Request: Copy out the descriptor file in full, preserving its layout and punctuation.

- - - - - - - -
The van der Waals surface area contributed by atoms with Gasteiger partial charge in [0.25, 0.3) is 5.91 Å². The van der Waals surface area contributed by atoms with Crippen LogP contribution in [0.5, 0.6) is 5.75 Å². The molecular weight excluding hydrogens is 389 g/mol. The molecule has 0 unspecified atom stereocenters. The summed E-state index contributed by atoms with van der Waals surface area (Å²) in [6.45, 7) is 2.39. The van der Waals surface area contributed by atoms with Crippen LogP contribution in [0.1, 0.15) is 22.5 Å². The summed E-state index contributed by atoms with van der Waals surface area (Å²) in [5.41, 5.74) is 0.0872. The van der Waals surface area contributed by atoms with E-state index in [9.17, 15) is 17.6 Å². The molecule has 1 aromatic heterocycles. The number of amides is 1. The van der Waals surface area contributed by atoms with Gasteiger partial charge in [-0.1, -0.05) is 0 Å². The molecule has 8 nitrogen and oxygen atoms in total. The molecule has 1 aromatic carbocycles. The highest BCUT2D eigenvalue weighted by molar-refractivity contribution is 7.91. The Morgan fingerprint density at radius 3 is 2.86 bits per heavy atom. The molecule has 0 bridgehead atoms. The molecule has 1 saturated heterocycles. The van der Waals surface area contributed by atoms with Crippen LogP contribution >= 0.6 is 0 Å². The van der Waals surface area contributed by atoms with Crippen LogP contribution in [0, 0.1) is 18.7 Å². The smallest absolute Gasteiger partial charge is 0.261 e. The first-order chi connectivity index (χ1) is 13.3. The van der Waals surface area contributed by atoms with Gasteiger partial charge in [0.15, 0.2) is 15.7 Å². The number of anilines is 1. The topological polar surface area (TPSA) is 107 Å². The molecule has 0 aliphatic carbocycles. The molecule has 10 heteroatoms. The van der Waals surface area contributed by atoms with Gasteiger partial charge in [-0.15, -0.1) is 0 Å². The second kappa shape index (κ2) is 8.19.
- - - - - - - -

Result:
The van der Waals surface area contributed by atoms with Gasteiger partial charge in [0.25, 0.3) is 5.91 Å². The van der Waals surface area contributed by atoms with Crippen LogP contribution in [0.5, 0.6) is 5.75 Å². The molecular weight excluding hydrogens is 389 g/mol. The molecule has 0 unspecified atom stereocenters. The summed E-state index contributed by atoms with van der Waals surface area (Å²) in [6.45, 7) is 2.39. The van der Waals surface area contributed by atoms with Crippen LogP contribution in [0.1, 0.15) is 22.5 Å². The summed E-state index contributed by atoms with van der Waals surface area (Å²) in [5.41, 5.74) is 0.0872. The van der Waals surface area contributed by atoms with E-state index in [9.17, 15) is 17.6 Å². The molecule has 1 aromatic heterocycles. The number of amides is 1. The van der Waals surface area contributed by atoms with Gasteiger partial charge in [-0.1, -0.05) is 0 Å². The molecule has 8 nitrogen and oxygen atoms in total. The molecule has 1 aromatic carbocycles. The highest BCUT2D eigenvalue weighted by molar-refractivity contribution is 7.91. The Morgan fingerprint density at radius 3 is 2.86 bits per heavy atom. The molecule has 0 bridgehead atoms. The molecule has 1 saturated heterocycles. The van der Waals surface area contributed by atoms with Crippen LogP contribution >= 0.6 is 0 Å². The van der Waals surface area contributed by atoms with Crippen LogP contribution in [0, 0.1) is 18.7 Å². The smallest absolute Gasteiger partial charge is 0.261 e. The first-order chi connectivity index (χ1) is 13.3. The van der Waals surface area contributed by atoms with Gasteiger partial charge in [0.15, 0.2) is 15.7 Å². The number of anilines is 1. The topological polar surface area (TPSA) is 107 Å². The molecule has 0 aliphatic carbocycles. The molecule has 10 heteroatoms. The van der Waals surface area contributed by atoms with Gasteiger partial charge in [-0.15, -0.1) is 0 Å². The second kappa shape index (κ2) is 8.19.